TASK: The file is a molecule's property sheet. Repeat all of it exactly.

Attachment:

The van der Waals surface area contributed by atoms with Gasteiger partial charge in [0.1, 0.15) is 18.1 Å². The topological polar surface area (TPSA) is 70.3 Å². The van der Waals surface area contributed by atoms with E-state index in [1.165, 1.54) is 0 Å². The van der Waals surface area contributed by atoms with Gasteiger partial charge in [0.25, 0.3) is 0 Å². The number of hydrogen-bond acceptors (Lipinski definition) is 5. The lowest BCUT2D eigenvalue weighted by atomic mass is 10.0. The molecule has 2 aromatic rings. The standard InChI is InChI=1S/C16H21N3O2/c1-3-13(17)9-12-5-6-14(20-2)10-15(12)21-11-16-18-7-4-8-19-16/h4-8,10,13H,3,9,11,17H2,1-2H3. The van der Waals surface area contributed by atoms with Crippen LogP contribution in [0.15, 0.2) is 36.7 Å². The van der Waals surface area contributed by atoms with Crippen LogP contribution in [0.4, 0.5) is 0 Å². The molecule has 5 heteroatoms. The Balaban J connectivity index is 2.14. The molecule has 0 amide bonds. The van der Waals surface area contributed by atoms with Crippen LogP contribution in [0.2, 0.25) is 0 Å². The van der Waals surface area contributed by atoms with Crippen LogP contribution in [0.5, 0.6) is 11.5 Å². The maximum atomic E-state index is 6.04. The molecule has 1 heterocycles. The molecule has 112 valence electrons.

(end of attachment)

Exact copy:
The van der Waals surface area contributed by atoms with Gasteiger partial charge in [0.1, 0.15) is 18.1 Å². The topological polar surface area (TPSA) is 70.3 Å². The van der Waals surface area contributed by atoms with E-state index in [1.165, 1.54) is 0 Å². The van der Waals surface area contributed by atoms with Gasteiger partial charge in [0.25, 0.3) is 0 Å². The number of hydrogen-bond acceptors (Lipinski definition) is 5. The lowest BCUT2D eigenvalue weighted by atomic mass is 10.0. The molecule has 2 aromatic rings. The standard InChI is InChI=1S/C16H21N3O2/c1-3-13(17)9-12-5-6-14(20-2)10-15(12)21-11-16-18-7-4-8-19-16/h4-8,10,13H,3,9,11,17H2,1-2H3. The van der Waals surface area contributed by atoms with Crippen LogP contribution in [0.15, 0.2) is 36.7 Å². The van der Waals surface area contributed by atoms with Crippen LogP contribution in [0.4, 0.5) is 0 Å². The molecule has 5 heteroatoms. The Balaban J connectivity index is 2.14. The molecule has 0 amide bonds. The van der Waals surface area contributed by atoms with Crippen LogP contribution in [0.2, 0.25) is 0 Å². The van der Waals surface area contributed by atoms with Crippen LogP contribution in [0.5, 0.6) is 11.5 Å². The maximum atomic E-state index is 6.04. The molecule has 1 heterocycles. The molecule has 112 valence electrons.